To Partner of Not to Partner: That is the Question

Updated: Oct 1



As you consider starting your own business, the question about whether to have a partner has likely come to mind.


It is a particularly important decision and not to be taken lightly. As a business owner, I started with a partner which worked well for many years. However, there came a time when it was necessary to dissolve the partnership and for me to become the sole owner.


Here are some things to think about, and pray about, as you contemplate partnership.


First, do you really need a partner? If you feel you can do it on your own, it is likely a good idea to at least start that way. If you feel you need someone to share the load so you can balance other things in your life and/or if you feel someone else will bring things to the business you cannot, then you may want to consider partnership.


What are the pros and cons of business partnerships? What are the things you should be seriously thinking about?


Pros about Partnership

  1. Another perspective and way of looking at things that arise in business

  2. Sharing the burden (financial, work, planning, stress)

  3. Sharing the fun and successes

  4. Accountability: there is someone else to report to regarding what you are doing, how you are doing it and are you following through.

  5. If you have a family, or planning a family, there is an invested person to be in the business if you cannot be for a time or for a specific reason.

Cons about Partnership

  1. How likely is it my witness for Christ will be compromised in this partnership?

  2. Another perspective may always be like yours, so you are not receiving the benefit of other ideas

  3. Sharing the profits

  4. Potential conflict with difference of opinion

Other Alternatives

  1. Can you outsource what you need to do?

  2. Can you start without a partner and then reconsider later?

Practical Next Steps:

  1. Pray and ask God for wisdom and direction

  2. Consider all the pros and cons

  3. If more pros than cons:

  4. Pray that God will bring to mind a person. If you have a person in mind: pray for guidance.

A. Write down your criteria for choosing a person. Consider things such as


  • Do they share the same faith?

  • Do they share the same values? (trustworthiness, integrity, servant heart, social conscience).

  • Do you like them?

  • Do you feel you can trust them?

  • Do they seem emotionally stable?

  • Do you have confidence they will deal with others with respect and dignity?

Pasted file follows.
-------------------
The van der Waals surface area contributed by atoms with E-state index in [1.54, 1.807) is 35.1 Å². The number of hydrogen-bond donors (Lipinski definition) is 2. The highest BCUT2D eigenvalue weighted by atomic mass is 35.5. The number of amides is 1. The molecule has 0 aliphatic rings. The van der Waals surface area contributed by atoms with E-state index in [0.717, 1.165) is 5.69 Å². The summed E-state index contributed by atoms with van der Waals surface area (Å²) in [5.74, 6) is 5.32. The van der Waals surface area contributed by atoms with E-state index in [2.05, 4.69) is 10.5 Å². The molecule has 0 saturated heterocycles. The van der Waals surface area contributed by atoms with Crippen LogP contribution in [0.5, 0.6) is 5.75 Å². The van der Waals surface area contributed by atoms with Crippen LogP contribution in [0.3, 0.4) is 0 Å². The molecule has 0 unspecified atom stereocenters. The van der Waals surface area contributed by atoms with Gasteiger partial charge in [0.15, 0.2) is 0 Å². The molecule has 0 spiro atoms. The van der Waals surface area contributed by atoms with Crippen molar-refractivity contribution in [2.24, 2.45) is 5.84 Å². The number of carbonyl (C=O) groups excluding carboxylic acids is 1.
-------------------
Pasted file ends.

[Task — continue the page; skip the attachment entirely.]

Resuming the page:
• Is there mutual respect?

  • Are they financially stable?

  • Can they offer something to the business that you cannot, or can they do something (at that time) better?

  • Have you known them for long enough and/or have spent enough time with them to know their work ethic?

  • Do you feel you are “compatible but different” (compatible in your values but bringing different business strengths)?

  • Are there potentially other influencers in your business partner’s life that may cause difficulty?


B. Get advice from others who know you about this decision and who you are thinking of as a potential partner.


C. Have a meeting to see if the person is interested. If so, make a list of the different aspects of business ownership and have a serious conversation about them. i.e., division of duties (i.e., marketing, human resources, program development), hours per week to commit to the business (be extremely specific regarding what the responsibility is and for how much time), how to handle disagreements, how to dissolve the partnership if necessary, etc.). Talk to them about what their definition of success is. Come up with different scenarios and discuss how they would handle it. Ask them what they are concerned about if they enter into the partnership with you.


D. Pray! Having a partner in business has often been compared to a marriage. Therefore, this is a crucial decision that requires knowing the benefits and drawbacks and applying them. Then, make your decision. Do not be hard on yourself. You can only make the best decision you can with the information you have at the time. Make a deadline for decision making.


Next week, we are going to discuss whether Christians should only go into business with other Christians. We would love you to share your thoughts on this!


May God richly bless you this week!


Bonny, Christian Women at Work

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